ZentralDesigns

Auspicious Clouds Tibetan Buddhist Prayers Sterling Silver Ring

Sale price $28.00 Regular price $30.00

Auspicious Clouds Tibetan Buddhist Prayers Sterling Silver Ring

Keywords: Tibetan Buddhist Ring, Chinese Prayers Ring, Meditation Jewelry, Zen Ring, Chinese Traditional Silver Ring

 

This shiny sterling silver ring features the Tradition Chinese "Auspicious Clouds" and Tibetan Buddhist Prayers character on the inside of the ring.

Auspicious Clouds "Xiangyun (祥云)", represent the heavens and also "good luck" in Chinese culture. Because the Chinese word for cloud (yun 云) is pronounced the same as yun (运) meaning "luck" or "fortune".

This ring applies the concept to a shiny finish sterling silver finish, the cloud symbols elegantly craved on the outside.

Size: (This is not a wedding ring, so you can wear on any finger which fits and looks good)

Click to download ring size chart

Band width: 1/4 inches (8 mm)

For finger circumference of 2.25 inches (57.1mm), Diameter 18.2mm, about US size 8 (slightly adjustable)

Do you know your ring size? We strongly advise you to accurately determine your ring size with our "ZentralDesigns Ring Size Chart" prior to place an order to avoid the size trouble and unnecessary cost.

Material: 
Sterling Silver 925


Meaning:
----- Auspicious Clouds, a beautiful symbol of endless luck
In traditional Chinese culture, "Auspicious Clouds" (xiangyun 祥云), represent the heavens and also "good luck" because the Chinese word for cloud (yun 云) is pronounced the same as yun (运) meaning "luck" or "fortune".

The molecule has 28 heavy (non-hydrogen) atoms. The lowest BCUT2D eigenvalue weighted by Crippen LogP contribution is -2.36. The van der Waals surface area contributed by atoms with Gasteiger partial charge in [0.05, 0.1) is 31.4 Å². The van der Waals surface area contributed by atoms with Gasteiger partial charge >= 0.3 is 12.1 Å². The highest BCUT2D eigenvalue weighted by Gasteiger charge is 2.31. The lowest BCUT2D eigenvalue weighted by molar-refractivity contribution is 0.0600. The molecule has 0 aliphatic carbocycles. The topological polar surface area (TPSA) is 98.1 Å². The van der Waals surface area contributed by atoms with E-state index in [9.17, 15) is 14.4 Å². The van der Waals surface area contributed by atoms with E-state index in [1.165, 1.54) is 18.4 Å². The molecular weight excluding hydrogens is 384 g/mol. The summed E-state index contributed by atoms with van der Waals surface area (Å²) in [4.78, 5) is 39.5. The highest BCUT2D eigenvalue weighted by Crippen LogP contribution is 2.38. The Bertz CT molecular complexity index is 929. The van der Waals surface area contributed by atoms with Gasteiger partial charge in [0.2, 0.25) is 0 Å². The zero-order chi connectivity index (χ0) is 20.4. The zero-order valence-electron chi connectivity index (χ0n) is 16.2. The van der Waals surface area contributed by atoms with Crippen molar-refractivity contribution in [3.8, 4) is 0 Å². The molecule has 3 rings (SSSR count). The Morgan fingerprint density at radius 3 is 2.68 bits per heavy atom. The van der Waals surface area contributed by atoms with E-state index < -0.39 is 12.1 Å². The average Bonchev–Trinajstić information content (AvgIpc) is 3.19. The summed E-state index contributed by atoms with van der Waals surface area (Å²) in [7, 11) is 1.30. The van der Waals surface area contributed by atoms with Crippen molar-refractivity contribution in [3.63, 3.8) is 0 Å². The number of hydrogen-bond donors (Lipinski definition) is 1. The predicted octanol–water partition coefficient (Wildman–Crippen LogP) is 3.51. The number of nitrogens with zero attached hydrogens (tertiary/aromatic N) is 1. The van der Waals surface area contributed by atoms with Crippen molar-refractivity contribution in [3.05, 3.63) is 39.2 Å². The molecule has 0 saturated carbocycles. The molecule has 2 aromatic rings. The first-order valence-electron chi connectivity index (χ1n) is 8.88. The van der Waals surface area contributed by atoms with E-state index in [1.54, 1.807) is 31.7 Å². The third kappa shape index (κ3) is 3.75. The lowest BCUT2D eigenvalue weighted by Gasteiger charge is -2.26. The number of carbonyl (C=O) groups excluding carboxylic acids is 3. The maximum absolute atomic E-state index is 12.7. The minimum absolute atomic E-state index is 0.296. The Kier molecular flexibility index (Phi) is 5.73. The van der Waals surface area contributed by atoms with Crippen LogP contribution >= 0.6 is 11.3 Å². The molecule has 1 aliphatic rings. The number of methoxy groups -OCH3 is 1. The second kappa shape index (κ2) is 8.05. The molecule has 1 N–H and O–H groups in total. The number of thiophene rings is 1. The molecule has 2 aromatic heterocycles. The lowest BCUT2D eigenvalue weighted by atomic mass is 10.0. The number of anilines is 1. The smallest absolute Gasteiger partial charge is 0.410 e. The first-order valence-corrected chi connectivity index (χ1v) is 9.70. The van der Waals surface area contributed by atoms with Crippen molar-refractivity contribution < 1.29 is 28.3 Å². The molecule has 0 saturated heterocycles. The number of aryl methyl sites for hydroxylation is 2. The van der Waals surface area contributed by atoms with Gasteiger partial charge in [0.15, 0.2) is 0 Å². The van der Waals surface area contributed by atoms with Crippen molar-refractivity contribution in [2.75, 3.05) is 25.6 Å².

The cloud is a commonly seen design and when repeated in a pattern symbolizes never-ending fortune.
Auspicious clouds may be seen on many Chinese coins and charms, even the 2008 Beijing Olympic Games used Auspicious Clouds as the key design element of the Olympic Torch.
----- Buddhist prayers
Buddhism prayer is a spiritual dialogue that help you center yourself mentally and emotionally. As you begin to pray, visualize the beings you mention as happy and peaceful. Envision your thoughts of loving-kindness reaching them, touching them, embracing them and making them well, happy, and peaceful.
Buddhist prayer is not meant as an offering to Buddha. Rather, it is a way to deepen your own spirituality. You can make up your own specific prayers or syllables, and think about your own ways to pray, as there is no wrong way to practice.

 


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